Your Child's Brain NOT on Sleep Apnea

Sleep apnea in children needs treatment

(RxWiki News) Treating your child's sleep apnea means more than ensuring that they get a good night's sleep. It might also mean they get better grades and remember to do their chores more often.

A very small study that hasn't yet been published has produced preliminary results showing that treatment of obstructive sleep apnea (OSA) in children results in improved cognitive function and better memory, seen in MRI images as well.

"Be sure your child's sleep apnea is treated."

Ann Halbower, MD, an associate professor at the Children's Hospital Sleep Center and University of Colorado at Denver, and colleagues looked at the impact of treatment on obstructive sleep apnea for children.

The researchers studied 15 children aged 8 to 11 who had moderate-to-severe obstructive sleep apnea, and compared them to seven children without sleep apnea.

Both groups of children were given neurological and psychological tests as well as MRIs to get images of their brains, both at the start of the study and following treatment of the children with sleep apnea.

The children with sleep apnea were treated first with an adenotonsillectomy, a surgical procedure that removes the adenoids and tonsils of a child, and then given CPAP or nasal treatments following their surgery.

CPAP, or continuous positive airway pressure, is delivered by the patient wearing a mask that pushes air into the patient's airways to keep the airways open.

When the study began, before treatment, the children with sleep apnea had significantly lower scores for a particular brain measurement in two parts of the brain: the left hippocampus and the left frontal cortex.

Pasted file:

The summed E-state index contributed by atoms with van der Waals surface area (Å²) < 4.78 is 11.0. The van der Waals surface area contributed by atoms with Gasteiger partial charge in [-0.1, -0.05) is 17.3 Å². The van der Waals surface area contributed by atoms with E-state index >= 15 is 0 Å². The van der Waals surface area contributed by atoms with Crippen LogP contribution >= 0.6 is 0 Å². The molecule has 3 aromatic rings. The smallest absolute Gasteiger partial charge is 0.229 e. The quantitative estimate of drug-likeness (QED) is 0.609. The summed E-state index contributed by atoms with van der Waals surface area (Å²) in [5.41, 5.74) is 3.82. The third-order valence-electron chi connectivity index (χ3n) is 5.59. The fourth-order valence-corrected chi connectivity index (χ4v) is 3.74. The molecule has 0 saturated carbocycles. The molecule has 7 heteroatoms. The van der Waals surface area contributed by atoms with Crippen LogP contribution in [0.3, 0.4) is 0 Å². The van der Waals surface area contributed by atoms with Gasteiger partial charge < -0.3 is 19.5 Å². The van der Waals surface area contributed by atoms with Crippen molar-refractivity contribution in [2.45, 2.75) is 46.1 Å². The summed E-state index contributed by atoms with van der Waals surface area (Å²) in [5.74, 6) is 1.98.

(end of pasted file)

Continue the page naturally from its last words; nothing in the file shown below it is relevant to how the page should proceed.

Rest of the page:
The children with sleep apnea also had shorter attention spans and poorer verbal memory. After these children were treated, however, the MRI images showed that the abnormalities observed in the hippocampus and the left and right frontal cortex disappeared.

The children with treated sleep apnea also showed "medium to large" improvements in their verbal memory and attention. These changes corresponded to the changes seen in the MRI images.

"OSA is known to be associated with deficits in attention, cognition, and executive function," Dr. Halbower said. "Treatment of OSA in children can reverse neuronal brain injury, correlated with improvements in attention and verbal memory in these patients."

Dr. Halbower said that earlier treatment of obstructive sleep apnea in children might lead to a faster improvement in the hippocampus, which is responsible for primary brain functions as well learning and memory.

"Our results point to the importance of early diagnosis and treatment of OSA in children, as it could potentially have profound effects on their development," Dr. Halbower said.

The study was presented May 20 at the American Thoracic Society's 2012 International Conference in San Francisco. Because it is unpublished, other scientists have not reviewed it for a journal inclusion, and the data is still being analyzed, so it may change before potential publication.

The research was funded by the National Institutes of Health National Center for Research Resources. Information regarding possible conflicts of interest was not available.

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Review Date: 
May 23, 2012